Jerking off, rubbing one out, flicking the bean — No matter what you call it, masturbation is super fun. It also has hella impressive health benefits. Despite this, some peeps think there’s a link between masturbation and depression. Here’s the deal.

Illustration depicting masturbation depressionShare on Pinterest
Illustration by Brittany England

The short answer: No. There’s no scientific evidence to prove that masturbation can directly cause depression. So, why do peeps think self-love can make you sad?

People have been linking depression and masturbation for centuries — mostly because many religions and cultures say it’s a big no-no. So, while masturbation can’t physically cause depression, it might lead to feelings of guilt and anxiety due to its unnecessary taboo nature.

Depression can have a negative impact on your confidence, self-esteem, sleep, mood, diet, and (yes) sex drive.

Depression can take away your desire for sex (even the solitary kind). One study found that depressed participants reported lower libidos. Another study found that major depressive episodes in older people can cause sexual dysfunction (especially in people with penises).

Whether you’re riding solo or doing it with a partner(s), self-lovin’ has some amazing perks. Masturbation may:

  • reduce stress
  • aid relaxation
  • make sex better
  • improve sleep
  • raise self-esteem
  • release sexual tension
  • strengthen your pelvic floor
  • increase sexual sensitivity
  • ease period cramps and muscle tension
  • help you explore and understand your wants and needs

Masturbation comes with no bad physical side effects. (Maybe minus feeling sore after going at it too hard #NoRegrets.) But your me-time might cause an emotional reaction if you think you’re doing something wrong.

Masturbation guilt is common — especially if you were raised in a culture that thinks it’s immoral or dirty (News flash, it’s not!). Just remember, masturbation is totally natural and nothing to be ashamed of.

There’s no set limit as to how much someone should masturbate. But it’s possible to become mentally or emotionally impacted if you’re dealing with hypersexuality, compulsive masturbation, or out of control sexual behaviors. Signs of these behaviors include:

  • missing daily activities to masturbate
  • having a hard time focusing on other things
  • experiencing negative effects on your romantic and/or personal relationships from masturbating
  • feeling like masturbation is a chronic compulsion, not a pleasure

You deserve to feel like the best version of you. See a mental health professional, sex therapist, or doctor if your depression is starting to affect your life.

Some depression symptoms include:

The good news. There are loads of amazing ways to treat your depression. Your doctor might recommend therapy or medication.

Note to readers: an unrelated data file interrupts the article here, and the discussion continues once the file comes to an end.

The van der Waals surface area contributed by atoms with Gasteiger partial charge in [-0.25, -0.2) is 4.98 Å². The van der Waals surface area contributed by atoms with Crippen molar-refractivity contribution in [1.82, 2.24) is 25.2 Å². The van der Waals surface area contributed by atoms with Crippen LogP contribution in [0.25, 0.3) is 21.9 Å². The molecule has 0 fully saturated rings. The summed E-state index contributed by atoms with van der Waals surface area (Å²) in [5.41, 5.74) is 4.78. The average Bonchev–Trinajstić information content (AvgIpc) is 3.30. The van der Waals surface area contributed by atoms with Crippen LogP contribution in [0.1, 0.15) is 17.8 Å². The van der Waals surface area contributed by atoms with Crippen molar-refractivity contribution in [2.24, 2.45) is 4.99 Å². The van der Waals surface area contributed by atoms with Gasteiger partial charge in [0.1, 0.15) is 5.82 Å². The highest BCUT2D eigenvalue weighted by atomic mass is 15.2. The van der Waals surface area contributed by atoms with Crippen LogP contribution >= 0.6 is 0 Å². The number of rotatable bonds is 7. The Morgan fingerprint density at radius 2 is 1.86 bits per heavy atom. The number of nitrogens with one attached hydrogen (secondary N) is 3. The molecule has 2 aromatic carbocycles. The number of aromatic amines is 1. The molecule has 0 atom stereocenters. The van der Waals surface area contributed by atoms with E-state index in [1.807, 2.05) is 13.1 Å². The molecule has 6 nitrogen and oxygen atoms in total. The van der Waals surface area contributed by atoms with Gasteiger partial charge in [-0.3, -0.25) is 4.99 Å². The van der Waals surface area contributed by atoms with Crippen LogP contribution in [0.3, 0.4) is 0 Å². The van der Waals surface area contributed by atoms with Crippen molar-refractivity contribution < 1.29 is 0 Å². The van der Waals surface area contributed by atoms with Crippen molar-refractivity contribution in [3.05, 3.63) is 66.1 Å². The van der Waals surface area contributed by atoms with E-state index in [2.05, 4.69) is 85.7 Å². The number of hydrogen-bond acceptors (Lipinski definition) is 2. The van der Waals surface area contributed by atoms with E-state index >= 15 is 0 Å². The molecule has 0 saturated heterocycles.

Sometimes seeing a doctor or therapist right away isn’t an option. Here are some ways you can manage your depression yourself until you’re able to get professional help.

Download therapy apps

Online therapy apps are an amazing resource. They can help you:

  • manage triggers
  • cope with what’s going on
  • get in touch with your emotions

Some apps offer therapy tips, journaling, to-do lists, and daily practices. Others even have live therapists on call. This can be cheaper than traditional face-to-face therapy.

FYI: Some online therapy apps accept insurance.

Stay in touch with family and friends

Staying social when depressed can be a major challenge. But try not to cut your loved ones out. Having supportive people around can really help you feel better.

Reminder: You’re allowed to cut out people who make you depressed or don’t treat you the way you deserve.

Let’s get physical

Exercise is a great (and proven) way to ease anxiety and depression. Keep in mind, you don’t have to go full metal jacket status. Even a 20-minute walk on the reg can improve your mood.

Cut back the booze

Cracking open a bottle of bubbly might seem like a good idea when you’re feeling blue. But alcohol is a depressant. It’ll just make your symptoms worse, especially if you use booze as a coping mechanism. So, try to limit your alcohol intake.

Keep up a routine

Depression can throw your entire rhythm out of sync. But a daily routine can make a big difference. It can help give you a sense of normalcy. It may also help improve your eating and sleeping habits.

Slay your self-care

Whether it’s reading a book, taking a bath, or watching your fave movie — do something just for you every day. Doing a simple thing you enjoy can help make you feel like you again.

Masturbation can’t directly cause depression. It doesn’t make your palms hairy either. But it might be linked to feelings of guilt and anxiety thanks to cultural taboos. Just remember, masturbation is healthy and normal. And if you are feeling depressed know that you’re not alone. ❤️️